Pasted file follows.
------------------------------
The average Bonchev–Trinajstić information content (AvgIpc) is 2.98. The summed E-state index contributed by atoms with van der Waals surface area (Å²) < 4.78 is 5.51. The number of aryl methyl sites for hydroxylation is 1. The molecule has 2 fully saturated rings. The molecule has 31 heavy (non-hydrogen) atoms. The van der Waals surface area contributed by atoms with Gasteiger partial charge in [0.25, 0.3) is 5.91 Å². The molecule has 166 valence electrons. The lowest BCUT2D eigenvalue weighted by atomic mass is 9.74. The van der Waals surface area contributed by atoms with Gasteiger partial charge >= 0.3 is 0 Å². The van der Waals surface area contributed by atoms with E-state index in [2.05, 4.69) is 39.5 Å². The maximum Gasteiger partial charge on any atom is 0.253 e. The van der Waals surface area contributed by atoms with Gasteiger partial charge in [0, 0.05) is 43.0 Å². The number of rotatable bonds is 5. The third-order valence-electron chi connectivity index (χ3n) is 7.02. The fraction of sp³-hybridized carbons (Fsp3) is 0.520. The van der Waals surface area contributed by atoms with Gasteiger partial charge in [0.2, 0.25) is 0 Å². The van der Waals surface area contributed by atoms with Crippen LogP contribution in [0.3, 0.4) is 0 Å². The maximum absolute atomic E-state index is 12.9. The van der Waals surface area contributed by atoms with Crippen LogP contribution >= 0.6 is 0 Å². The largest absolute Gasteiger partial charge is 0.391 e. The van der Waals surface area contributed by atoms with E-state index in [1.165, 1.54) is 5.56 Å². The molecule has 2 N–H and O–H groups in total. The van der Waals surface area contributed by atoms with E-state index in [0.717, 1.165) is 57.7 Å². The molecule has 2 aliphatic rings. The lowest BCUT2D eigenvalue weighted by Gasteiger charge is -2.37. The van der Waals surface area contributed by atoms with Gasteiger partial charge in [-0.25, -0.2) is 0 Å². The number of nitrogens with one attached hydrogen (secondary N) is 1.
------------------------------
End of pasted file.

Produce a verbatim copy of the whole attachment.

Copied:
The average Bonchev–Trinajstić information content (AvgIpc) is 2.98. The summed E-state index contributed by atoms with van der Waals surface area (Å²) < 4.78 is 5.51. The number of aryl methyl sites for hydroxylation is 1. The molecule has 2 fully saturated rings. The molecule has 31 heavy (non-hydrogen) atoms. The van der Waals surface area contributed by atoms with Gasteiger partial charge in [0.25, 0.3) is 5.91 Å². The molecule has 166 valence electrons. The lowest BCUT2D eigenvalue weighted by atomic mass is 9.74. The van der Waals surface area contributed by atoms with Gasteiger partial charge >= 0.3 is 0 Å². The van der Waals surface area contributed by atoms with E-state index in [2.05, 4.69) is 39.5 Å². The maximum Gasteiger partial charge on any atom is 0.253 e. The van der Waals surface area contributed by atoms with Gasteiger partial charge in [0, 0.05) is 43.0 Å². The number of rotatable bonds is 5. The third-order valence-electron chi connectivity index (χ3n) is 7.02. The fraction of sp³-hybridized carbons (Fsp3) is 0.520. The van der Waals surface area contributed by atoms with Gasteiger partial charge in [0.2, 0.25) is 0 Å². The van der Waals surface area contributed by atoms with Crippen LogP contribution in [0.3, 0.4) is 0 Å². The maximum absolute atomic E-state index is 12.9. The van der Waals surface area contributed by atoms with Crippen LogP contribution >= 0.6 is 0 Å². The largest absolute Gasteiger partial charge is 0.391 e. The van der Waals surface area contributed by atoms with E-state index in [1.165, 1.54) is 5.56 Å². The molecule has 2 N–H and O–H groups in total. The van der Waals surface area contributed by atoms with E-state index in [0.717, 1.165) is 57.7 Å². The molecule has 2 aliphatic rings. The lowest BCUT2D eigenvalue weighted by Gasteiger charge is -2.37. The van der Waals surface area contributed by atoms with Gasteiger partial charge in [-0.25, -0.2) is 0 Å². The number of nitrogens with one attached hydrogen (secondary N) is 1.